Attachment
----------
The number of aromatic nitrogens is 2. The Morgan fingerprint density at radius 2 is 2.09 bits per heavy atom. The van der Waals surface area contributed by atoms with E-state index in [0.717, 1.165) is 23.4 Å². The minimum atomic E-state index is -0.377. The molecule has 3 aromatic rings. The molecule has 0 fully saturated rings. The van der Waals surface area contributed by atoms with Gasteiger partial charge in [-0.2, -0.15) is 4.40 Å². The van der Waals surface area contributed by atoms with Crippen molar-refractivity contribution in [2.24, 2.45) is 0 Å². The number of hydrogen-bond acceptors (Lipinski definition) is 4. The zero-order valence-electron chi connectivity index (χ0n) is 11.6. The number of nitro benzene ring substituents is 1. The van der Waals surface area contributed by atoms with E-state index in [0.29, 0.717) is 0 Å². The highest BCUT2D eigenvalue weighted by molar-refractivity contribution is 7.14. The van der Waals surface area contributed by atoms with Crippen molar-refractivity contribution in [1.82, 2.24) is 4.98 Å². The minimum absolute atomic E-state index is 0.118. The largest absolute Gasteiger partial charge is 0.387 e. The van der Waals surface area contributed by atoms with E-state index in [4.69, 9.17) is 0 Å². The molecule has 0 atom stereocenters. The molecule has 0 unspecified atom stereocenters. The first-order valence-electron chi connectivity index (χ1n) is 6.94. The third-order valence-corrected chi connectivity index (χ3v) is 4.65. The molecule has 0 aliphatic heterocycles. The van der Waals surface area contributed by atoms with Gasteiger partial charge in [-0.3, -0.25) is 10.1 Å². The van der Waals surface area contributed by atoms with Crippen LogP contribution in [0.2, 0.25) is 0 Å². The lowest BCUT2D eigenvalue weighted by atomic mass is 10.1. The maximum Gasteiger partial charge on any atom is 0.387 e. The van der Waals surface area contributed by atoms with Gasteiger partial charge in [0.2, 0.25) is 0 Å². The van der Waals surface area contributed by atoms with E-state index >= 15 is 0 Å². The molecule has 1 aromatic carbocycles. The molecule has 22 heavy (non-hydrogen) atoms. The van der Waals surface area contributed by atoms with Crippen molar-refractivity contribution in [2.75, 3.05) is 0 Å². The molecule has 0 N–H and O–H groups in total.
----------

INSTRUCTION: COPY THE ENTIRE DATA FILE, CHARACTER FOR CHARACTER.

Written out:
The number of aromatic nitrogens is 2. The Morgan fingerprint density at radius 2 is 2.09 bits per heavy atom. The van der Waals surface area contributed by atoms with E-state index in [0.717, 1.165) is 23.4 Å². The minimum atomic E-state index is -0.377. The molecule has 3 aromatic rings. The molecule has 0 fully saturated rings. The van der Waals surface area contributed by atoms with Gasteiger partial charge in [-0.2, -0.15) is 4.40 Å². The van der Waals surface area contributed by atoms with Crippen molar-refractivity contribution in [2.24, 2.45) is 0 Å². The number of hydrogen-bond acceptors (Lipinski definition) is 4. The zero-order valence-electron chi connectivity index (χ0n) is 11.6. The number of nitro benzene ring substituents is 1. The van der Waals surface area contributed by atoms with E-state index in [0.29, 0.717) is 0 Å². The highest BCUT2D eigenvalue weighted by molar-refractivity contribution is 7.14. The van der Waals surface area contributed by atoms with Crippen molar-refractivity contribution in [1.82, 2.24) is 4.98 Å². The minimum absolute atomic E-state index is 0.118. The largest absolute Gasteiger partial charge is 0.387 e. The van der Waals surface area contributed by atoms with E-state index in [4.69, 9.17) is 0 Å². The molecule has 0 atom stereocenters. The molecule has 0 unspecified atom stereocenters. The first-order valence-electron chi connectivity index (χ1n) is 6.94. The third-order valence-corrected chi connectivity index (χ3v) is 4.65. The molecule has 0 aliphatic heterocycles. The van der Waals surface area contributed by atoms with Gasteiger partial charge in [-0.3, -0.25) is 10.1 Å². The van der Waals surface area contributed by atoms with Crippen LogP contribution in [0.2, 0.25) is 0 Å². The lowest BCUT2D eigenvalue weighted by atomic mass is 10.1. The maximum Gasteiger partial charge on any atom is 0.387 e. The van der Waals surface area contributed by atoms with Gasteiger partial charge in [0.2, 0.25) is 0 Å². The van der Waals surface area contributed by atoms with E-state index >= 15 is 0 Å². The molecule has 1 aromatic carbocycles. The molecule has 22 heavy (non-hydrogen) atoms. The van der Waals surface area contributed by atoms with Crippen molar-refractivity contribution in [2.75, 3.05) is 0 Å². The molecule has 0 N–H and O–H groups in total.